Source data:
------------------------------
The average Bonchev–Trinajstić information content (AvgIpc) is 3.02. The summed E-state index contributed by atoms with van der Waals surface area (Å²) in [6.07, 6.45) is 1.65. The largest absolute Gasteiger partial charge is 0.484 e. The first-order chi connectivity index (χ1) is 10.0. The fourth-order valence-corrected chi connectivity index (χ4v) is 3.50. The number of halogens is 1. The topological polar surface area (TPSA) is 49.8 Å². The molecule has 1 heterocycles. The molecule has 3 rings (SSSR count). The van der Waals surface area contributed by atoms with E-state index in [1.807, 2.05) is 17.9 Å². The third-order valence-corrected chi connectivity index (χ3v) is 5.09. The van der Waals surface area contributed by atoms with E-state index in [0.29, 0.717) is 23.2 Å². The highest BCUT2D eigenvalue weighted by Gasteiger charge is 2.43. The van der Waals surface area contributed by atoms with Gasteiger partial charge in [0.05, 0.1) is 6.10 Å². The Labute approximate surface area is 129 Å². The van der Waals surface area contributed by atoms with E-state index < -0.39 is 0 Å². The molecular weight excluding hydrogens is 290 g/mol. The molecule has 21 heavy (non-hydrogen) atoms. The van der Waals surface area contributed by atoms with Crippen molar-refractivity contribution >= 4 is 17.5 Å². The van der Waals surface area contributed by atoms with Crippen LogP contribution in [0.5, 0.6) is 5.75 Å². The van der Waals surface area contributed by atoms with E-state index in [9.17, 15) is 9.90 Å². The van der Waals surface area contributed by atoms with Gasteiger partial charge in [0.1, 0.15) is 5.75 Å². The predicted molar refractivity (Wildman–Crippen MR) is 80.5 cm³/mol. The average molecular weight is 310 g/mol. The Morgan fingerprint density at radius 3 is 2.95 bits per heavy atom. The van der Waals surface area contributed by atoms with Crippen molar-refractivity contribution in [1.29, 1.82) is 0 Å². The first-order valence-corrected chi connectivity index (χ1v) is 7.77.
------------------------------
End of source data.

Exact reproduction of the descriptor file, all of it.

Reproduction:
The average Bonchev–Trinajstić information content (AvgIpc) is 3.02. The summed E-state index contributed by atoms with van der Waals surface area (Å²) in [6.07, 6.45) is 1.65. The largest absolute Gasteiger partial charge is 0.484 e. The first-order chi connectivity index (χ1) is 10.0. The fourth-order valence-corrected chi connectivity index (χ4v) is 3.50. The number of halogens is 1. The topological polar surface area (TPSA) is 49.8 Å². The molecule has 1 heterocycles. The molecule has 3 rings (SSSR count). The van der Waals surface area contributed by atoms with E-state index in [1.807, 2.05) is 17.9 Å². The third-order valence-corrected chi connectivity index (χ3v) is 5.09. The van der Waals surface area contributed by atoms with E-state index in [0.29, 0.717) is 23.2 Å². The highest BCUT2D eigenvalue weighted by Gasteiger charge is 2.43. The van der Waals surface area contributed by atoms with Gasteiger partial charge in [0.05, 0.1) is 6.10 Å². The Labute approximate surface area is 129 Å². The van der Waals surface area contributed by atoms with E-state index < -0.39 is 0 Å². The molecular weight excluding hydrogens is 290 g/mol. The molecule has 21 heavy (non-hydrogen) atoms. The van der Waals surface area contributed by atoms with Crippen molar-refractivity contribution >= 4 is 17.5 Å². The van der Waals surface area contributed by atoms with Crippen LogP contribution in [0.5, 0.6) is 5.75 Å². The van der Waals surface area contributed by atoms with E-state index in [9.17, 15) is 9.90 Å². The van der Waals surface area contributed by atoms with Gasteiger partial charge in [0.1, 0.15) is 5.75 Å². The predicted molar refractivity (Wildman–Crippen MR) is 80.5 cm³/mol. The average molecular weight is 310 g/mol. The Morgan fingerprint density at radius 3 is 2.95 bits per heavy atom. The van der Waals surface area contributed by atoms with Crippen molar-refractivity contribution in [1.29, 1.82) is 0 Å². The first-order valence-corrected chi connectivity index (χ1v) is 7.77.